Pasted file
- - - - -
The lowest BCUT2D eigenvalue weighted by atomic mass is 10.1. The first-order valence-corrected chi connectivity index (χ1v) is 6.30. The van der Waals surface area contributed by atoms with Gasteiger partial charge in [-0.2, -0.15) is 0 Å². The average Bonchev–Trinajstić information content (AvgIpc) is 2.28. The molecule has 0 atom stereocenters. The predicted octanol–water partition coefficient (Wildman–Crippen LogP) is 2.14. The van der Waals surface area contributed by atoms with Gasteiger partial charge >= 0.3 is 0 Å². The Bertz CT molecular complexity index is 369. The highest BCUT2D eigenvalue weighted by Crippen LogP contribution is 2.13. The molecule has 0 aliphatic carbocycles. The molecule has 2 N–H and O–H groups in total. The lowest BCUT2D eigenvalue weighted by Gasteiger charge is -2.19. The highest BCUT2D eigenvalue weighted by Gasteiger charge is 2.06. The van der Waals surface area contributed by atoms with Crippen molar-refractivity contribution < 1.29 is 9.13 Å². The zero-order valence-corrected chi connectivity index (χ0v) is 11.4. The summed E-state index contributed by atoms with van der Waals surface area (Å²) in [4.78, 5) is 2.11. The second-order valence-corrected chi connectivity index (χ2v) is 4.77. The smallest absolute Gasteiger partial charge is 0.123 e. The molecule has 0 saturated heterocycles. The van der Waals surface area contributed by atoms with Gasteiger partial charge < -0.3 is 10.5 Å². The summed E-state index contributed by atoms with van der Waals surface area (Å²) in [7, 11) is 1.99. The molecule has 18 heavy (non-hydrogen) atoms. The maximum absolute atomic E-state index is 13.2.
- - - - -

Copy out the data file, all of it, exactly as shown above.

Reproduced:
The lowest BCUT2D eigenvalue weighted by atomic mass is 10.1. The first-order valence-corrected chi connectivity index (χ1v) is 6.30. The van der Waals surface area contributed by atoms with Gasteiger partial charge in [-0.2, -0.15) is 0 Å². The average Bonchev–Trinajstić information content (AvgIpc) is 2.28. The molecule has 0 atom stereocenters. The predicted octanol–water partition coefficient (Wildman–Crippen LogP) is 2.14. The van der Waals surface area contributed by atoms with Gasteiger partial charge >= 0.3 is 0 Å². The Bertz CT molecular complexity index is 369. The highest BCUT2D eigenvalue weighted by Crippen LogP contribution is 2.13. The molecule has 0 aliphatic carbocycles. The molecule has 2 N–H and O–H groups in total. The lowest BCUT2D eigenvalue weighted by Gasteiger charge is -2.19. The highest BCUT2D eigenvalue weighted by Gasteiger charge is 2.06. The van der Waals surface area contributed by atoms with Crippen molar-refractivity contribution < 1.29 is 9.13 Å². The zero-order valence-corrected chi connectivity index (χ0v) is 11.4. The summed E-state index contributed by atoms with van der Waals surface area (Å²) in [4.78, 5) is 2.11. The second-order valence-corrected chi connectivity index (χ2v) is 4.77. The smallest absolute Gasteiger partial charge is 0.123 e. The molecule has 0 saturated heterocycles. The van der Waals surface area contributed by atoms with Gasteiger partial charge < -0.3 is 10.5 Å². The summed E-state index contributed by atoms with van der Waals surface area (Å²) in [7, 11) is 1.99. The molecule has 18 heavy (non-hydrogen) atoms. The maximum absolute atomic E-state index is 13.2.